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Dozens of migrants missing in latest Tunisia shipwreck

By Aymen JAMLI
Tunisia Boats seized by the Tunisian coastguard after being used to carry migrants across the Mediterranean are impounded in the port of Sfax.  By FETHI BELAID (AFP/File)
FRI, 24 MAR 2023 LISTEN
Boats seized by the Tunisian coastguard after being used to carry migrants across the Mediterranean are impounded in the port of Sfax. By FETHI BELAID (AFP/File)

Thirty-four migrants from sub-Saharan Africa were missing off Tunisia's Mediterranean coast Friday after their boat capsized, a court official said, the latest in a string of tragedies this month.

The boat carrying 38 people had set off Thursday from near Sfax and was attempting to reach Italy, said Fawzi El Masmoudi, a court spokesman in the port city.

Sub-Saharan African migrants residing in Tunisia have been living in fear since an incendiary speech by President Kais Saied speech last month, in which he accused them of representing a demographic threat and causing a crime wave.

The North African country's population of 12 million hosts an estimated 21,000 migrants from other parts of Africa, representing 0.2 percent of the population.

Earlier Friday, Alarm Phone, a charity monitoring migrant boats, said that 40 people were at risk on a "boat in distress trying to escape Tunisia".

Those on board reported that "so-called Tunisian coastguards have removed their engine, beaten some of them, and abandoned them at sea," the group said.

The latest deadly shipwreck off Tunisia, one of at least four this month, comes two days after five sub-Saharan African migrants drowned and another 28 went missing when a boat carrying 38 mostly Ivorian migrants capsized.

In the days after Saied's speech, slammed by rights groups as "racist hate speech", migrants reported an upsurge in racist attacks and many were evicted from their accommodation by landlords fearing large fines or prison for housing them.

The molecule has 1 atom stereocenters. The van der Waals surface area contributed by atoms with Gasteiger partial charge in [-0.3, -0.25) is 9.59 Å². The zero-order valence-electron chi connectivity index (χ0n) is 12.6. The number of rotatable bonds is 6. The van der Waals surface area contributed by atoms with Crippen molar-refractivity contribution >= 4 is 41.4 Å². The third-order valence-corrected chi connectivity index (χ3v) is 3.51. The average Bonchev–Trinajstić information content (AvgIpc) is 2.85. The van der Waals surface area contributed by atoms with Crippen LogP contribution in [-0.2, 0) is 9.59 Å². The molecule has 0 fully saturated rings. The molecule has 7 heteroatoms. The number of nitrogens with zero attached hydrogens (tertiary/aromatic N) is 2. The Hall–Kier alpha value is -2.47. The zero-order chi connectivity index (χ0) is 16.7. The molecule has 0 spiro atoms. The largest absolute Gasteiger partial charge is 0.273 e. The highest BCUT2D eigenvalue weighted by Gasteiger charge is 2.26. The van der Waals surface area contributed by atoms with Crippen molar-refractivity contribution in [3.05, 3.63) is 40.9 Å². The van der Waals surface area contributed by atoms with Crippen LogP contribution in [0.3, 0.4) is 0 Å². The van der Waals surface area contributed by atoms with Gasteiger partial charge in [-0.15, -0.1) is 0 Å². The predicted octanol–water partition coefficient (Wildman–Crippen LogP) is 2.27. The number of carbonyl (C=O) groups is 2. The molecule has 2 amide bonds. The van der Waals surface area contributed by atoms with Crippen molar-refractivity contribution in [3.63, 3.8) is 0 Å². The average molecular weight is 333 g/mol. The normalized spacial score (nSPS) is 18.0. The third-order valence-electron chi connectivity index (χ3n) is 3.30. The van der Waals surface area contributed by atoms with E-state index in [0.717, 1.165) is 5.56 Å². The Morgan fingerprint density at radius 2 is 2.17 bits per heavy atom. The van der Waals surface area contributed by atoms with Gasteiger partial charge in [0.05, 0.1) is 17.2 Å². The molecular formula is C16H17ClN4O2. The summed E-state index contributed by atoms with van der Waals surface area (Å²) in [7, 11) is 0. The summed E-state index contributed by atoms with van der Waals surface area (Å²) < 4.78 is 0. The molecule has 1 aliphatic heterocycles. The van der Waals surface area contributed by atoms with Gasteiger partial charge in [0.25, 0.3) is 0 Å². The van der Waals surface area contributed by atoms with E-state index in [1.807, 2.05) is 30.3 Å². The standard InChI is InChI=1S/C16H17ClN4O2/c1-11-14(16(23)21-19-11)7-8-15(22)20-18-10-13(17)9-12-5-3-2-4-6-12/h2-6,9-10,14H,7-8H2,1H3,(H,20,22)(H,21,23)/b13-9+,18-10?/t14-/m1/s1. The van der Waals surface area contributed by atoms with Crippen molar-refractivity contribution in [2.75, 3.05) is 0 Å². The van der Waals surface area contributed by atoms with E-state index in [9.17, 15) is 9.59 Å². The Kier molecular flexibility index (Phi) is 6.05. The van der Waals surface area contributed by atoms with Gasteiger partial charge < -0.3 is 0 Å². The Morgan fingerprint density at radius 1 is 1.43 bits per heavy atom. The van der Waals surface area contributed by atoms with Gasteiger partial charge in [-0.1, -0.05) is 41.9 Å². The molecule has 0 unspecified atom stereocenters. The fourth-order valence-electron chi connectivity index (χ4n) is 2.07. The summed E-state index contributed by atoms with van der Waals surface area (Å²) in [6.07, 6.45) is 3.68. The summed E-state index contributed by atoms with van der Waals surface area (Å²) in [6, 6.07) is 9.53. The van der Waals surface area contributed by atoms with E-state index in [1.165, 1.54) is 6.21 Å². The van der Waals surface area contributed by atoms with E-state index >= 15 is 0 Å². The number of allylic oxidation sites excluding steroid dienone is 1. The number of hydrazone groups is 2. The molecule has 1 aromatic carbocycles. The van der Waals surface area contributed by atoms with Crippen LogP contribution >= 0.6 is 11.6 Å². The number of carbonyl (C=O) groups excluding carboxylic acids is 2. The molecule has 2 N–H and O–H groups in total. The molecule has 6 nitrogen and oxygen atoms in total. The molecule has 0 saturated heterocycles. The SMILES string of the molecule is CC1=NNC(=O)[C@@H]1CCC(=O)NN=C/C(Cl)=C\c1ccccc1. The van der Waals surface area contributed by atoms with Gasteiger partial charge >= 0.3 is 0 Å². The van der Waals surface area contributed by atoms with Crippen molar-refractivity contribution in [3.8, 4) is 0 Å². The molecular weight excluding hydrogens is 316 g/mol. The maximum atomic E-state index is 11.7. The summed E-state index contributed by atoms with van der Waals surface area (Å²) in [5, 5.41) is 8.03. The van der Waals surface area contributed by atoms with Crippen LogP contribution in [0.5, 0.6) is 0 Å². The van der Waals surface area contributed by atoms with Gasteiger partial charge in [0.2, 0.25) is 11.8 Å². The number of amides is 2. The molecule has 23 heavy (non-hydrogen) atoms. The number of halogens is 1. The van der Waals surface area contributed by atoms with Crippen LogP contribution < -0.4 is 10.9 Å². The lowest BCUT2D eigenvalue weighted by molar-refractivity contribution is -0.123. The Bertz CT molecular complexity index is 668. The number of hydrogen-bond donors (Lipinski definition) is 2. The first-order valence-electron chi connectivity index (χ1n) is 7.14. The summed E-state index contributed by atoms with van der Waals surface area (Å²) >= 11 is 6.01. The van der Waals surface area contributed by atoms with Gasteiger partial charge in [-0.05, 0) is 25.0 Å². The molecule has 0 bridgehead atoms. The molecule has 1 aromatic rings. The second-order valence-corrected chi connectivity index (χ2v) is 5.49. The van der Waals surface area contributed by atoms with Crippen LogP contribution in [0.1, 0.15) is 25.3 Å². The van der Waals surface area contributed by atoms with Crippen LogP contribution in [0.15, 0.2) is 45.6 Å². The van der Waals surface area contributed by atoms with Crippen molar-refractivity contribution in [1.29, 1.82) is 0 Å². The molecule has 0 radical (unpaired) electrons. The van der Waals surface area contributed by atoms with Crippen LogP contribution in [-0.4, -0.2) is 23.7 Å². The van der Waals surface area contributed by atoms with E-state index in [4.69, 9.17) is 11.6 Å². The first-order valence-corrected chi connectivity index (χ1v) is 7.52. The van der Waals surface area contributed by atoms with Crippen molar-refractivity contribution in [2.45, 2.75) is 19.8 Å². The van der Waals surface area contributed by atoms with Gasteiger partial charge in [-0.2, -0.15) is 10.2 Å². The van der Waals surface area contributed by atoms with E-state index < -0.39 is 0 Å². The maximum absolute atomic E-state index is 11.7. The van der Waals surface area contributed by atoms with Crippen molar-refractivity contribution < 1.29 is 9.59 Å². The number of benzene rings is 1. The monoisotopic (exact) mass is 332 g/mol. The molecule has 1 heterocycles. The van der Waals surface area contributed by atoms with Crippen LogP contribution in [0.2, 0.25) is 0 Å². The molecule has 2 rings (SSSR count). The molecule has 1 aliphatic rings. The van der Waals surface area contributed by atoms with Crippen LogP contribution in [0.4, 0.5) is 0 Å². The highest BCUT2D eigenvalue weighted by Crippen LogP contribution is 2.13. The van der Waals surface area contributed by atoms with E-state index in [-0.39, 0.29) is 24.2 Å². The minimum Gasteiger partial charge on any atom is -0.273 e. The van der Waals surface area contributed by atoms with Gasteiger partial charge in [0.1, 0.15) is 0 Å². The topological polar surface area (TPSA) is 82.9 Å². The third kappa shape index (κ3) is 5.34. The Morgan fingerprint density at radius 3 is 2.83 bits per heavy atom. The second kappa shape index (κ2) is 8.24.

Those working informally in construction and other sectors also lost their jobs, and thousands rushed to their embassies to be repatriated.

While some migrants arrive in Tunisia to study, many use the country as a springboard for attempts to reach Europe by sea. European governments have pressured Tunis to rein in the flow.

Map of Tunisia locating the city Sfax.  By Sylvie HUSSON (AFP) Map of Tunisia locating the city Sfax. By Sylvie HUSSON (AFP)

Parts of Tunisia's coastline are within 150 kilometres (90 miles) of the Italian island of Lampedusa.

A spokesman for the Tunisian National Guard said Friday that in 24 hours, the coastguard had intercepted more than 1,000 migrants, 25 of them Tunisians.

Italy's hard-right Prime Minister Giorgia Meloni warned Friday that Tunisia's "serious financial problems" risked sparking a "migratory wave" towards Europe.

She also confirmed plans for a mission to the North African country involving the Italian and French foreign ministers.

Meloni echoed comments earlier in the week by Josep Borrell, the European Union's foreign policy chief, who warned Tunisia risks economic collapse that could trigger a new flow of migrants to Europe, fears Tunis has since dismissed.

US Secretary of State Antony Blinken warned this week that Tunisia urgently needs to reach a bailout deal with the International Monetary Fund.

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